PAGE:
mental illness

Treating the Cause (not the Symptom) of Mental Illness

Anna Challet

While policymakers and government officials acknowledge the importance of mental health – the Surgeon General has named it one of his top six priorities – less attention has been paid to the root causes of poor mental health and to creating safe, supportive, and well-resourced neighborhoods and communities for people to live in. Mental health problems often start with difficulties in childhood, and if the work of youth service providers shows anything, it’s that addressing this will require expanding the current notion of what young people need in order to have good mental health. 

New Korean TV Show Tackles Taboo Subject of Mental Illness

YeoJin Kim

The TV show, titled “It’s OK, That’s Love,” stars Gong Hyo-jin, who plays Ji Hae-soo, a psychiatrist working in a hospital in Seoul. She meets a successful novelist struggling with Obsessive Compulsive Disorder and schizophrenia. What begins as a series of comedic encounters soon transforms into a budding romantic relationship between two individuals coming to grips with their own inner turmoil.

The Link Between Overcrowded Housing and Mental Health

Rabiya Hussein

A younger son of Ramirez was diagnosed with ADHD, and she worried about the impact of the frequent yelling in the home, which she attributed to the stress of living in a cramped environment. “When a kid who has ADHD starts listening to someone who’s yelling, they start feeling anxious [and] he just doesn’t want to be home.” Ramirez said her two teenage children, a girl and a boy, also suffered from having to share a room. 

Aaron Alexis’ Military Service Is the Clue to Navy Yard Shootings

Yoichi Shimatsu

Alexis attributed his mental-health issues to his assignment in cleaning up contaminated debris at the 9-11 Ground Zero site, but the Navy claims no such record of this work. A report in British paper Daily Mail notes Alexis was seen exiting a subway near the World Trade Center just as the twin towers were collapsing. The sight, it says, quoting Alexis' father-in-law, left him "traumatized." Indeed, the career of Alexis runs parallel to the 9-11 era, when thousands of servicemen were assigned to secret combat missions that do not appear on their military records.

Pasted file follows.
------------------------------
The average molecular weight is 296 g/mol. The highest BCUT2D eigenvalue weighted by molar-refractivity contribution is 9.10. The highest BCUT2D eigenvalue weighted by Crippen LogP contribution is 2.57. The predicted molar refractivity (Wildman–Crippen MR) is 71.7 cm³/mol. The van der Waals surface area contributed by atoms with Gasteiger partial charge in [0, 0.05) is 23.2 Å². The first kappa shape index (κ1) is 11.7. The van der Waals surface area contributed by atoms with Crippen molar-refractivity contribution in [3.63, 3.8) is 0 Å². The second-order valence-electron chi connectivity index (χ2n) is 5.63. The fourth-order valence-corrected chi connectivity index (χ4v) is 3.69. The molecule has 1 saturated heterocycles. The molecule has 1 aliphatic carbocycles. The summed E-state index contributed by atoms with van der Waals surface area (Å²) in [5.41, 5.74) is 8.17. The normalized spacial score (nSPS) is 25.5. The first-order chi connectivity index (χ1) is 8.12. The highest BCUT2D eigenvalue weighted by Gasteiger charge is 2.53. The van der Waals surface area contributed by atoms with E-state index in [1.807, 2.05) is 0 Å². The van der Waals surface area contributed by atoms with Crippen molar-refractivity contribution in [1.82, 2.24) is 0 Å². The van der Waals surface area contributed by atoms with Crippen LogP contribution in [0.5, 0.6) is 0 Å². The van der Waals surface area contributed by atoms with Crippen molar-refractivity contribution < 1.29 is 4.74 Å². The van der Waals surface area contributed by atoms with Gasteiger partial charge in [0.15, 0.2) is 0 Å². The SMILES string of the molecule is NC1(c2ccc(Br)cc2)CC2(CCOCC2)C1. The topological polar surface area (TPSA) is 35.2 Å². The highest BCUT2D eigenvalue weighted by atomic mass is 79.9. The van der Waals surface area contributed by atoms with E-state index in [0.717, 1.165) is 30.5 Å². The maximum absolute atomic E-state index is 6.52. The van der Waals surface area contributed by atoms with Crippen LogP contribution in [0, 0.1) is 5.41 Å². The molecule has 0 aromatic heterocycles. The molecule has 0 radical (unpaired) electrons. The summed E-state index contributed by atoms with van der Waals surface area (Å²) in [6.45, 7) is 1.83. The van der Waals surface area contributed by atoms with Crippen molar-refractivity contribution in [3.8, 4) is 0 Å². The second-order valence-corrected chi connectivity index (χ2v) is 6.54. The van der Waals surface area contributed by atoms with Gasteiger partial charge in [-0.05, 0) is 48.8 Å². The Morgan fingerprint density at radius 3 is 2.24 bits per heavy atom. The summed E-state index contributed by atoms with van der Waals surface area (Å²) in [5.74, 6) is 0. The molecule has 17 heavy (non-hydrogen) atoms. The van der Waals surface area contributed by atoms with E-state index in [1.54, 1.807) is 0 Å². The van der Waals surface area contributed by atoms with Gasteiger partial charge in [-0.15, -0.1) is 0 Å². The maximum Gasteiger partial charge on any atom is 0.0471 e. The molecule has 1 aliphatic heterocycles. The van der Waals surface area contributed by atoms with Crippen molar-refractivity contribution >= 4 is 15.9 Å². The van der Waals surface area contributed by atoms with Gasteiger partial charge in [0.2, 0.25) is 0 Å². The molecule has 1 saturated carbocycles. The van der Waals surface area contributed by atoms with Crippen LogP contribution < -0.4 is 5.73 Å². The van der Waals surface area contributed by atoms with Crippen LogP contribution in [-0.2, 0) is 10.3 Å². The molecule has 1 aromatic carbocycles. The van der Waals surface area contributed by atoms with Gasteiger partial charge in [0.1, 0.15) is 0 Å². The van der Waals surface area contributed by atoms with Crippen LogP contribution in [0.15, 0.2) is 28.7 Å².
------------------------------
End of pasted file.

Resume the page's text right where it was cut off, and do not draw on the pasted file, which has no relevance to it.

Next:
How Popular Media is Helping to End the Stigma of Mental Illness

Gabrielle Acierno

Whether your understanding of mental illness is limited to what you’ve seen on the silver screen, or as intimate as a firsthand struggle, the topic has occupied a continual space in our national discussion, eliciting controversy and fascination. Today, there are nearly 60 million Americans who suffer from a mental illness, and it continues to present a quality of life, household and community issue. 

Laurel Ann Bogen and the Healing Art of Poetry

Mark Bizzell

“Poems like this are called occasional poems and are difficult to write,” says acclaimed poet Laurel Ann Bogen, who also teaches poetry at UCLA.  “Of course, in this type of circumstance expectations are high and as a writer you are constrained by time and subject.” Writing inspiring and healing poetry is familiar to Bogen, who won the esteemed American Academy of Poets College Prize while attending the University of Southern California at only age 17 in the late 1960s.  

Spiritual Psychology and the Search for Nirvana

Mark Bizzell

The National Institute of Mental Health says that up to one-quarter of Americans have been diagnosed with a mental disorder.  And the CDC reports that while one in 10 Americans over age 12 use prescribed antidepressants, most don't see a therapist.  This is despite evidence that talk therapy can help.   A new study from the United Kingdom published in The Lancet shows that while up to two-thirds of people don’t respond fully to antidepressants, they are three times more likely to experience a reduction in their depression symptoms if talk therapy was added to their treatment regimen.  

New Psychiatric Disorders Manual Is Approved Amidst Controversy

Pamela MacLean

The American Psychiatric Association gave its final approval to the latest guide to psychiatric disorders, despite strong criticism that it created new mental disorders when none exist and could lead to misdiagnosis and unnecessary medication. The first rewrite in 20 years of the diagnostic Bible of psychiatry was approved in the midst of heated controversy. The guide, known as DSM-5, defines a host of symptoms that are categorized to help doctors identify specific mental disorders. 

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